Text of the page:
Direct air capture technology expanding in Iceland as cost remains a barrier worldwide
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Combustion Industry News Editor
A Reuters article has given a useful potted overview of the status of the direct air capture industry, with a focus on the efforts of a Swiss-Icelandic venture to store captured carbon in geological formations. Switzerland’s Climeworks and Carbfix, a unit of Reykjavik Energy, are building eight carbon collectors, each around the size of a shipping container, which use fans to suck air into a capture process, then mix the captured carbon dioxide with water to create carbonic acid, which is pumped into basaltic rock. The companies’ experience to date is that within two years, 95% of the carbon dioxide becomes petrified, thus providing a dependable long-term storage solution. Scale and cost are problems, however, with the eight new collectors in Iceland to capture only 4000 tonnes/annum, and one company, Stripe, having announced last year that it would pay Climeworks US$775/tonne to remove 322 tonnes of CO2 from the atmosphere, an order of magnitude higher than costs for CCS facilities at industrial sites. A somewhat more optimistic sign on the cost front is industry talk of reaching a US$200/tonne milestone.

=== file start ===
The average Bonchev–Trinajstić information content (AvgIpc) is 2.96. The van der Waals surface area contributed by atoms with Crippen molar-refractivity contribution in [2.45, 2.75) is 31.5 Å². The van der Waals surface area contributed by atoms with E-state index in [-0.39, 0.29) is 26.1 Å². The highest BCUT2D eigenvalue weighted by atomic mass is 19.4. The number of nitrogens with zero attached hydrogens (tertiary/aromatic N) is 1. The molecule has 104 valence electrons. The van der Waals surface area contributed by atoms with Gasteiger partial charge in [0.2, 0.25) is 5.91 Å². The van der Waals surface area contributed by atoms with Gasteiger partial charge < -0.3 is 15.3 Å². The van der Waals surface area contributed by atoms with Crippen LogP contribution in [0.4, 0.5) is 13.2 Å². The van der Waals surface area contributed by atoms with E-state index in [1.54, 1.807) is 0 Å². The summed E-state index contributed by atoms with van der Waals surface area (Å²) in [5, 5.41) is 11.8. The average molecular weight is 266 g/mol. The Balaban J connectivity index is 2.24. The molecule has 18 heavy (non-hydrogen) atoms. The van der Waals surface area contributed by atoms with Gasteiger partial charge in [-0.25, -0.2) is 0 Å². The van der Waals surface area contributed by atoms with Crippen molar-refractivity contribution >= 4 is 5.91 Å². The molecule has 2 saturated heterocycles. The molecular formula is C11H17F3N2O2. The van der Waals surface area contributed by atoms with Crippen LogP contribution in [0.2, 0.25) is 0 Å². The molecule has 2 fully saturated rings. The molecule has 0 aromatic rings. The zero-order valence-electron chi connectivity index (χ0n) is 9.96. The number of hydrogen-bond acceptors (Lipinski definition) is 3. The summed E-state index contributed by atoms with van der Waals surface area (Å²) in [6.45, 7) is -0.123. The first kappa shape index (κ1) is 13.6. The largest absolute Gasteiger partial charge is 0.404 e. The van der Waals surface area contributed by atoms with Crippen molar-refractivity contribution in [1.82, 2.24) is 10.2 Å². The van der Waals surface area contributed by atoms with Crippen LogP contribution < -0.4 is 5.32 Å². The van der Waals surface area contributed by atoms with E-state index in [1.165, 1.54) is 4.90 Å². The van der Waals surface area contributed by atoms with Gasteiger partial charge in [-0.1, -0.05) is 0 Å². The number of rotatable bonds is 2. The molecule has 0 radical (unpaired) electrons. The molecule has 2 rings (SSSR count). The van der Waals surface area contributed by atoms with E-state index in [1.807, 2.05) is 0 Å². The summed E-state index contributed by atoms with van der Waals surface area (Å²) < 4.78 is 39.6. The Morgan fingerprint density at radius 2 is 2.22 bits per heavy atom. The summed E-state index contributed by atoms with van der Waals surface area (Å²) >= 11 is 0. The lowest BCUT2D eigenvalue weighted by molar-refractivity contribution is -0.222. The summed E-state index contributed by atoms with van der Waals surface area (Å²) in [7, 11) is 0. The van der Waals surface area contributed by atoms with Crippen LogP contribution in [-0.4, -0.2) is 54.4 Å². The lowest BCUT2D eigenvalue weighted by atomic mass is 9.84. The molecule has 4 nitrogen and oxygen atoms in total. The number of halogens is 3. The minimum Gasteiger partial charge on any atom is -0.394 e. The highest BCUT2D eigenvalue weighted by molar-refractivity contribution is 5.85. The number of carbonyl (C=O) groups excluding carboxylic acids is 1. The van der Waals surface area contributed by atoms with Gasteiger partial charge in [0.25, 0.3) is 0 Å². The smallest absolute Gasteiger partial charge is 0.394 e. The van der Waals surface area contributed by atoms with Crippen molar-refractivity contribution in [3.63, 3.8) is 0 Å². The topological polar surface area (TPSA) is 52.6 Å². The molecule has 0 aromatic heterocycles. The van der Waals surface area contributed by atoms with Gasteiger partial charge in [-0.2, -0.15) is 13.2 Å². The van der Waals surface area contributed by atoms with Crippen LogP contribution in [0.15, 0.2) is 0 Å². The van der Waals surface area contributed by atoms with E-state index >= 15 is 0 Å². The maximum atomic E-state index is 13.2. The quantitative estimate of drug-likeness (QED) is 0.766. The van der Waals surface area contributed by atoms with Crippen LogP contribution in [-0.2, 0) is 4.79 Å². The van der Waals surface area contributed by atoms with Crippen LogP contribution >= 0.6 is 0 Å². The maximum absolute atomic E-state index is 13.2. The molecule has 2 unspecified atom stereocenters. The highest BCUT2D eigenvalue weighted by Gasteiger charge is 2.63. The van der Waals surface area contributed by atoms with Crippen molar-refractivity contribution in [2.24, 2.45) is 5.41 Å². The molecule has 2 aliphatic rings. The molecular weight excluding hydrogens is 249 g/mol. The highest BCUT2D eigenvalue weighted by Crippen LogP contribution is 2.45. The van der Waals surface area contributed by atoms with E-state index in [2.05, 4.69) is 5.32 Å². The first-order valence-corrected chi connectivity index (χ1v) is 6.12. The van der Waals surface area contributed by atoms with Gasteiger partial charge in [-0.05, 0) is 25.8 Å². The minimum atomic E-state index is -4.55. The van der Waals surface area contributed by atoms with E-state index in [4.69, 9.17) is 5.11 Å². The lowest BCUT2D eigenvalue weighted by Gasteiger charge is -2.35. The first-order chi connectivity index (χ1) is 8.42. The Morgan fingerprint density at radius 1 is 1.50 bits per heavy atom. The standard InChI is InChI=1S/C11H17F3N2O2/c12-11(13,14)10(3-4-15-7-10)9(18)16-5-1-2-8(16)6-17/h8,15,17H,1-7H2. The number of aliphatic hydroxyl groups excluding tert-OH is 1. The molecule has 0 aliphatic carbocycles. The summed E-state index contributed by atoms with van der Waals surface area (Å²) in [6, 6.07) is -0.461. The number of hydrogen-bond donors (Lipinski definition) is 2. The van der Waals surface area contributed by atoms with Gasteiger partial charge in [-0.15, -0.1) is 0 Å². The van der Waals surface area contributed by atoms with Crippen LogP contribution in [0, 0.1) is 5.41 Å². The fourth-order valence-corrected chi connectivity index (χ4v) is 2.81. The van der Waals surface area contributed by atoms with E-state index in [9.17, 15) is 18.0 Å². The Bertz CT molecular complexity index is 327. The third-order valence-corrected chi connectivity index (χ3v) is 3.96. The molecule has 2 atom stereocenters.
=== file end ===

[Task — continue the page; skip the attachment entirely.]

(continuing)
On top of this, companies such as Microsoft have said they will spend to remove as much carbon from the atmosphere as they have created since their inception, which seems likely to create a market for direct air capture, though on the face of it biofuels with carbon capture and storage may be a cheaper option of doing so. Still, as Carbfix chief executive Edda Sif Aradóttir argues, the world will need all available technologies to meet the climate challenge, and costs will surely fall further as deployment increases. For its part, Climeworks’ ambition is to be capturing 30-50 million tonnes/year by 2030, though one wonders if installations and/or demand will increase so quickly.